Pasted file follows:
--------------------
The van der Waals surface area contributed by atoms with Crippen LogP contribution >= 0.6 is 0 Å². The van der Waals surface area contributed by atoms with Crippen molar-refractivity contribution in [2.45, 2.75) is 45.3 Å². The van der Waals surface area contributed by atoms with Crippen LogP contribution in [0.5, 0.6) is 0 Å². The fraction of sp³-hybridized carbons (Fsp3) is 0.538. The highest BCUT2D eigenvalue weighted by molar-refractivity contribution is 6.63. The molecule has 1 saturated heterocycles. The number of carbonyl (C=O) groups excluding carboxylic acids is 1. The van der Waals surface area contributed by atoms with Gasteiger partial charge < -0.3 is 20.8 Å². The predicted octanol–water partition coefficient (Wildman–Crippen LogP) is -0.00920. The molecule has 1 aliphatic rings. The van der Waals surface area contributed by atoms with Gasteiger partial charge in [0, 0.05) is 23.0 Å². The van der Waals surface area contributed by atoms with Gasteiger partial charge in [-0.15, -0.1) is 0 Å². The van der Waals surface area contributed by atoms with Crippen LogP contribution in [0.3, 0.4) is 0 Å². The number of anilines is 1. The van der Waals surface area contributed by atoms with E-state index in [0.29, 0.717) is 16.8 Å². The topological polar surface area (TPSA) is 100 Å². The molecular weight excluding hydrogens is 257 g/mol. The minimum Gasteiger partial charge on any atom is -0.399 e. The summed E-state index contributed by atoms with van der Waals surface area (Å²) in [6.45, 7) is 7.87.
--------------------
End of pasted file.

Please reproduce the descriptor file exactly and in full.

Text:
The van der Waals surface area contributed by atoms with Crippen LogP contribution >= 0.6 is 0 Å². The van der Waals surface area contributed by atoms with Crippen molar-refractivity contribution in [2.45, 2.75) is 45.3 Å². The van der Waals surface area contributed by atoms with Crippen LogP contribution in [0.5, 0.6) is 0 Å². The fraction of sp³-hybridized carbons (Fsp3) is 0.538. The highest BCUT2D eigenvalue weighted by molar-refractivity contribution is 6.63. The molecule has 1 saturated heterocycles. The number of carbonyl (C=O) groups excluding carboxylic acids is 1. The van der Waals surface area contributed by atoms with Gasteiger partial charge < -0.3 is 20.8 Å². The predicted octanol–water partition coefficient (Wildman–Crippen LogP) is -0.00920. The molecule has 1 aliphatic rings. The van der Waals surface area contributed by atoms with Gasteiger partial charge in [0, 0.05) is 23.0 Å². The van der Waals surface area contributed by atoms with Gasteiger partial charge in [-0.15, -0.1) is 0 Å². The van der Waals surface area contributed by atoms with Crippen LogP contribution in [0.3, 0.4) is 0 Å². The number of anilines is 1. The van der Waals surface area contributed by atoms with E-state index in [0.29, 0.717) is 16.8 Å². The topological polar surface area (TPSA) is 100 Å². The molecular weight excluding hydrogens is 257 g/mol. The minimum Gasteiger partial charge on any atom is -0.399 e. The summed E-state index contributed by atoms with van der Waals surface area (Å²) in [6.45, 7) is 7.87.